As a future physician, I will be unable to fulfill my Hippocratic duty if patients can’t afford the drugs I prescribe to heal them.
One of my patients came to clinic experiencing severe pain in his hands and knees. He had difficulty walking and looked particularly thin. He had rheumatoid arthritis, a condition where the body’s immune system mistakenly attacks its own tissues. At 63, he was unsuccessfully treated with anti-inflammatory drugs and steroids, and he needed something more.
I knew he was a prime candidate for a class of breakthrough biologic antirheumatic drugs including Humira, Remicade, Orencia, or Enbrel. These medicines could have reversed his condition, made him feel better, and enabled him to live a relatively pain-free life.
But he didn’t get the treatment. Why? Each of these drugs costs at least $20,000 per year, and he didn’t have the money.
As a medical professional, I felt I’d failed him, even though I had no control over his insurance or the cost of drugs.
Next May, I will graduate from medical school and take the Hippocratic Oath vowing to act in the best interest of my patients and to “First, do no harm.” But, I feel increasingly uneasy about how well I can meet that promise when patients struggle to afford lifesaving medications.
In Maryland, and across the U.S., patients are forced to make tough decisions — even as significant as selling their homes — to pay for their medications. Dr. Stephen Rockower, president of the Maryland State Medical Society and a practicing orthopedic surgeon, says his patients can only afford to take their medications for a few days.
The high cost of prescription drugs will make it hard for me to “respect the hard-won scientific gains of those physicians” who came before me, as I will swear in my oath. I fear it will be difficult to apply “for the benefit of the sick, all measures which are required” if my patients can’t afford the drugs they need.
I may swear the oath, but the policies surrounding how we deliver and pay for health care say otherwise.
Given the recent comments by President Donald Trump about tackling the cost of prescription drugs, there is uncertainty about action at the federal level. Therefore, I strongly support efforts by state lawmakers and the Maryland Citizens’ Health Initiative to make prescription drugs more affordable for all. Their two bills (HB 631/666 and SB 415/437), known as the Prescription Drug Affordability Initiative, introduce greater transparency on drug pricing that can lower the cost of drugs for Maryland residents.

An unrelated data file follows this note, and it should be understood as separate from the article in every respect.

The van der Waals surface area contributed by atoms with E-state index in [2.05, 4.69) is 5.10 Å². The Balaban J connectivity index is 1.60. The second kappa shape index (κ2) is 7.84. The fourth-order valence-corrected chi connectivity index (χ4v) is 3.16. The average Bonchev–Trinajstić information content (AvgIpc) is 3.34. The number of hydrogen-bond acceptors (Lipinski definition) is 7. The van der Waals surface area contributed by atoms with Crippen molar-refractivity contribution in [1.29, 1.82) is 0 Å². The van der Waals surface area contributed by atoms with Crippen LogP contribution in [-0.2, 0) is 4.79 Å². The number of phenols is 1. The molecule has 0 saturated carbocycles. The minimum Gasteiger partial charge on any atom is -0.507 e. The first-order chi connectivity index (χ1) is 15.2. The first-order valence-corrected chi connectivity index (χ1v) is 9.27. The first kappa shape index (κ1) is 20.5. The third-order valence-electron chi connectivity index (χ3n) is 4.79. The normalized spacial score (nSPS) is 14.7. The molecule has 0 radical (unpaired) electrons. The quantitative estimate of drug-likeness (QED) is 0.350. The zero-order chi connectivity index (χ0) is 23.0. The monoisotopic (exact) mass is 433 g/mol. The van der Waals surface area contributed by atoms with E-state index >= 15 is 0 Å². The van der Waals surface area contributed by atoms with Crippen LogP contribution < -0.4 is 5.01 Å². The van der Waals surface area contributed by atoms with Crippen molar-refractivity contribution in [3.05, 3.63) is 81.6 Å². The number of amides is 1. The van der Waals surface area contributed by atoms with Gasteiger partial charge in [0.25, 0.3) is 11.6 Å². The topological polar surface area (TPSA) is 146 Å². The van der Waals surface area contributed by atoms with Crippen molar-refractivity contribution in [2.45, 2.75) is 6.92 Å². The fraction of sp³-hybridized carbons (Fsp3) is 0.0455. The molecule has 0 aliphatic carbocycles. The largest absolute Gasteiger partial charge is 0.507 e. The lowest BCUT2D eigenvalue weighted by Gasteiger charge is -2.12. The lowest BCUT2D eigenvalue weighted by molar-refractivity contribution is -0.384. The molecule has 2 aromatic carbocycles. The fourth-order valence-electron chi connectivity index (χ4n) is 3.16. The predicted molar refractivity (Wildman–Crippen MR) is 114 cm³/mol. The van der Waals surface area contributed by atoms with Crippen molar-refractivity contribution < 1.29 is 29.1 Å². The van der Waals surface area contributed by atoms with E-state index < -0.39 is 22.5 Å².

First, the initiative requires corporations selling expensive drugs in Maryland that exceed an annual cost threshold to disclose the cost of research and development, including research funded by taxpayers, intellectual property, manufacturing, production, marketing, and financial assistance.
Today, we don’t know how expensive drug development is, particularly for high-priced drugs. We lack transparency on the direct costs that pharmaceutical corporations incur. Transparency can inform negotiations, thereby increasing affordability, and patients and doctors deserve to know for the greater public good.
The initiative also requires public notification before a price hike of greater than 10 percent annually or 15 percent over two years, so that patients can consult their physicians and develop a plan of action. For example, if a cholesterol medication is scheduled to increase in price, then a physician can help patients find an equally effective and cheaper alternative.
Finally, the initiative gives the State Attorney General the legal authority to address price gouging of essential generic medications. Far from being a consistent low-cost alternative, some generic drugs have become unaffordable. According to the U.S. Government Accountability Office, 315 generic drugs, or 22 pecent, covered under Medicare “had at least one extraordinary price increase of 100 percent” during 2010 and 2015. Some had over a 1,000 percent increase. The cost of doxycycline, an old antibiotic from the 1960s, rose 8,000 percent in 7 months, from $20 in October 2013 to $1,849 in April 2014 for 500 pills.
When patients see the cost of necessary medications skyrocket, it’s no surprise 75 percent of Maryland voters are personally concerned about prescription drug costs and 84 percent favor price transparency.
I’m training as a physician because I want to heal the sick. But the high cost of prescription drugs makes it difficult for doctors to meet their ethical obligations. Greater affordability will allow patients to benefit from scientific advances and to live a higher quality of life. And I’ll be able to swear to the Hippocratic Oath without reservation.
Hussain Lalani is a MD/MPH student at Duke University School of Medicine and the Johns Hopkins Bloomberg School of Public Health. He is the Baltimore chapter leader of the Young Professionals Chronic Disease Network.